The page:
Tutorial: Capital Flow Analysis: Case Study: 1971 Bubble in Brazilian Stock Market Case Study: 1971 Bubble in Brazilian Stock Market

Case Study

The Bubble in Brazilian Equities: 1971

Flow of funds analysis can be used even in emerging markets that do not have national flow of funds accounting.

Here is a example of Capital Flow Analysis employed by the author in 1971, years before current methods and axioms were developed.

The Brazilian equity market in 1971 presented an unusual opportunity to observe capital flows, since the market at that time was virtually a closed system.

In the 1960s, the Brazilian equity market was virtually a closed system

For practical purposes, in 1971, fund flows from abroad into Brazilian equities were insignificant. The stock market was new, simple, and with relatively few participants.

The flows that drove the boom and bust of 1971 can now be seen in retrospect as the obvious and easily understood causes of price trends.

However, most players in the Brazilian market in the first half of 1971 did not perceive the forces of supply and demand behind the stock market bubble, nor the inevitable triggers that would cause the market to reverse course in six months and fall for almost a decade.

The crash occurred during the peak of the Brazilian Economic Miracle in a year of economic prosperity and reform.

As is the case with most bubbles, these were good times.

The Sociopolitical Environment

Brazilian Politics in the 1960s

To understand the Brazilian stock market bubble of 1971, we must try to see events through the eyes of players in that year.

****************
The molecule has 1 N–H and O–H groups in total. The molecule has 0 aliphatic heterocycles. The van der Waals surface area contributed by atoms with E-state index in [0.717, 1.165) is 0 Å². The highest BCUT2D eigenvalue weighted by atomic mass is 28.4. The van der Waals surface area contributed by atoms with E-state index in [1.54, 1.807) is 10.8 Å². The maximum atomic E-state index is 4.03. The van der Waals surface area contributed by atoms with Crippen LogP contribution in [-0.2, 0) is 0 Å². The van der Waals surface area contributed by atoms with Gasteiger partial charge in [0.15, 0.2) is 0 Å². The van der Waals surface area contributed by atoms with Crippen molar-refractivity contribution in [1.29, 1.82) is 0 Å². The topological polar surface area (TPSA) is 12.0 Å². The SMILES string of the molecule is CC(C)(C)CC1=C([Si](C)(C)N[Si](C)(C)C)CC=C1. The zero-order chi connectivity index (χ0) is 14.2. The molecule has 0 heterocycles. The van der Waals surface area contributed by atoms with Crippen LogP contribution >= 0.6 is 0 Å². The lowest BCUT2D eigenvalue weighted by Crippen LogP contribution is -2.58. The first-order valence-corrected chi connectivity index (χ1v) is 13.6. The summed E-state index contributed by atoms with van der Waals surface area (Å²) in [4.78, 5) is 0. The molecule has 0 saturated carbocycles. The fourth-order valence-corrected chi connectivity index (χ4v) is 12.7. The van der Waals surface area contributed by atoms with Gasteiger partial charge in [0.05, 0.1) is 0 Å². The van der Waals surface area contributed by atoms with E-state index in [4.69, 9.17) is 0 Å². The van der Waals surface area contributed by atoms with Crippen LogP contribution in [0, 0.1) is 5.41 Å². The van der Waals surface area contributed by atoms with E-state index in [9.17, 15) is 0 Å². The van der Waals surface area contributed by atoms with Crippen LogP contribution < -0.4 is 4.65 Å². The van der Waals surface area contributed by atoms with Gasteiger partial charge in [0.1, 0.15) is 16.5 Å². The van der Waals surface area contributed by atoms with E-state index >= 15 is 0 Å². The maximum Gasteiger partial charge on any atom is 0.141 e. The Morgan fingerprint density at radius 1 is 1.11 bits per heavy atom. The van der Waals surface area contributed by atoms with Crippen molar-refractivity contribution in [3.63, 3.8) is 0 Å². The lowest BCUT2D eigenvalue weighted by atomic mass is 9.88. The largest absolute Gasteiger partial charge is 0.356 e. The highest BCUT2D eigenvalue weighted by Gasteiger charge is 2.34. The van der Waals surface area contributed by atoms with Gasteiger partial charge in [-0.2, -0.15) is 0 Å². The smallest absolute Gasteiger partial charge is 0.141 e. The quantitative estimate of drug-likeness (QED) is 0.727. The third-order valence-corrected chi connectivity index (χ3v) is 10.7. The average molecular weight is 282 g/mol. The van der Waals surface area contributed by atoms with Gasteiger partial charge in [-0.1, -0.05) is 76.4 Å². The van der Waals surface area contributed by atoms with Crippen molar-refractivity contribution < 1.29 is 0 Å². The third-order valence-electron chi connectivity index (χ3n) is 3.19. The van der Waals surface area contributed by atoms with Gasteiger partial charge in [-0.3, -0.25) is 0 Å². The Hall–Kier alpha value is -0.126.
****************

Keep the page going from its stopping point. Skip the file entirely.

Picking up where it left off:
For this, we need to review the sociopolitical background of the Economic Miracle — a paradigm shift that transformed Latin America's largest country from an agricultural society into an industrial power in fifteen years.

An account of events leading up to the Revolution of 1964 can be found in Skidmore's 'Politics in Brazil', published in 1967 and financed by Harvard University, years before today's revisionist histories.

The forces that drove the stock market boom of 1971, were part of an extraordinary political and economic environment — the very best of years in which prosperity and comparative civil order reigned.

In 1971, few people imagined that within a decade the disciplined government responsible for the 'Miracle' would voluntarily relinquish power, inviting demagogues to regain control, allowing Latin America's most prosperous nation to sink into despair and the worst political and economic turmoil of the century.

America's Friend in South America